By ALICE PARK
It’s a well-established fact that women are at higher risk for depression than men, but that may soon change, says a psychiatrist at Emory University.
When Dr. Boadie Dunlop began recruiting subjects for a depression study, he enlisted the help of local sports radio shows, and was surprised by the tremendous response he received — from men. “We were really impressed with the number of men coming in with depression related to employment or marital conflict,” says Dunlop.
That led to discussions about the many social and cultural changes occurring in gender roles that may put men at increasingly higher risk of developing depression, which Dunlop outlines in an editorial in the British Journal of Psychiatry.
The most recent recession brought some of those issues to a head, he says, as downsizing and higher unemployment highlighted the death of manufacturing and labor-intensive jobs, which have traditionally been held by men. About 75% of the jobs lost in the downturn belonged to men. Innovations in technology, as well as outsourcing to countries where manual labor is less expensive, are shrinking this sector, forcing more men than women out of work. With men culturally shouldering the role of primary breadwinner for their families, unemployment hits men particularly hard, as their self-esteem, an important factor in depression risk, is often contingent on their role as provider.
At the same time, on a more psychological level, societal norms about the male image are changing, shifting away from males as the stoic breadwinner to a more realistic model of a member of a family who is just as prone to emotional and psychological stress as any other member. This change is making it easier, albeit only slightly, for men to talk about conditions such as depression, and may lead to a bump in incidence as more men start to feel comfortable talking openly about the mental illness.
Traditionally, women have had up to twice the risk of developing depression over their lifetime as men, and the reasons are both biological and social. Biologically, differences between genders in hormone metabolism account for some of the susceptibility to depression; culturally, the higher rates of childhood abuse among girls is also a factor in enhancing rates of depression among women. As adults, women have also been confronted with societal barriers to professional self-fulfillment that have had a negative impact on their self-image and self-esteem. But as more men either share or relinquish their role as primary earner in households, they may feel the same threat to their sense of self as women historically have. In addition, as more men take on child-rearing responsibilities, they may feel inadequate and overwhelmed, fertile ground for depression.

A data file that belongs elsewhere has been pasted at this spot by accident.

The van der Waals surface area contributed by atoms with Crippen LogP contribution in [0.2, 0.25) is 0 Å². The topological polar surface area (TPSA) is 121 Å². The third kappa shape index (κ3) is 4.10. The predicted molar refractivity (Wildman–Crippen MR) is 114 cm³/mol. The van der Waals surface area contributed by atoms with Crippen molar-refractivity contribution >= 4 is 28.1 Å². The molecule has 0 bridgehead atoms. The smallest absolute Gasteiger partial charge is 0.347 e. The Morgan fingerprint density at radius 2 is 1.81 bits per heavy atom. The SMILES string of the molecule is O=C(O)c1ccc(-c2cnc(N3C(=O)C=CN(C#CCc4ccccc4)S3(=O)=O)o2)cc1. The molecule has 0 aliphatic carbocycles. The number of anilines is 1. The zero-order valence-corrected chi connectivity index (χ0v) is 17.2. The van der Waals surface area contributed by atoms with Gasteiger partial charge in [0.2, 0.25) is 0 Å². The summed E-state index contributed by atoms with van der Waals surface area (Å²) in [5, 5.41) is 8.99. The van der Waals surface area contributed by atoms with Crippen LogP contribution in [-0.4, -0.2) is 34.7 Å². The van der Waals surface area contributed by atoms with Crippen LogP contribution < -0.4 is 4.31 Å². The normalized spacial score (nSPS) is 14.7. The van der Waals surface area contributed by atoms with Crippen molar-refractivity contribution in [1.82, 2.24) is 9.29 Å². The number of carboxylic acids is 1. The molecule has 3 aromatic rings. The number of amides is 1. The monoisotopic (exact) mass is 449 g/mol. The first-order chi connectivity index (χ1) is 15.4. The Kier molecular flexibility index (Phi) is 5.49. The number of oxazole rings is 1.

“Men are going to be taking on these roles, some by choice and some will have it forced on them,” says Dunlop. “How well will they be able to adapt, and how well we are able to help them if they have troubles with those roles?”
Socially, he says, despite many high profile cases of men admitting to depression, such as Mike Wallace and John Cleese, it’s still difficult for most men to acknowledge feeling overwhelmed and out of control. “To be depressed, to feel overwhelmed and not motivated to do things, are signs that have had the stigma attached to them of mental weakness,” says Dunlop. “And men traditionally have felt that they should just overcome them and snap out of it.”
Acknowledging that men are facing some profound economic and societal changes that could negatively affect their self-esteem is the first step that could help more health-care providers address the issue, he says. For family practitioners or other non-mental health specialists, simply asking about how their male patients are coping with the economic downturn, and whether the financial crisis has caused any changes in his family, is a good start. “A general inquiry about how you are getting by can open the door to how his role has changed, and whether he is finding things tough going,” says Dunlop.
Being aware of the cultural and economic shifts that may make men vulnerable to depression may also end up addressing an important question in mental health circles — how much of the greater vulnerability among women is due to biology, and how much to the sociocultural environment in which they live? If men and women continue to show divergent rates of depression even as gender roles become equalized — as more women become providers and more men take child-rearing responsibility — then it’s likely that nature may trump nurture with respect to depression. But if the rates start to match up, then, says Dunlop, it could suggest that our environment plays a more dominant role in triggering the mental illness. And that, in turn, suggests that there may be things we can do to address it. “If men are taking on different roles, they may need help in learning how to do it,” he says. Providing that help could lead to lowering their rates of depression.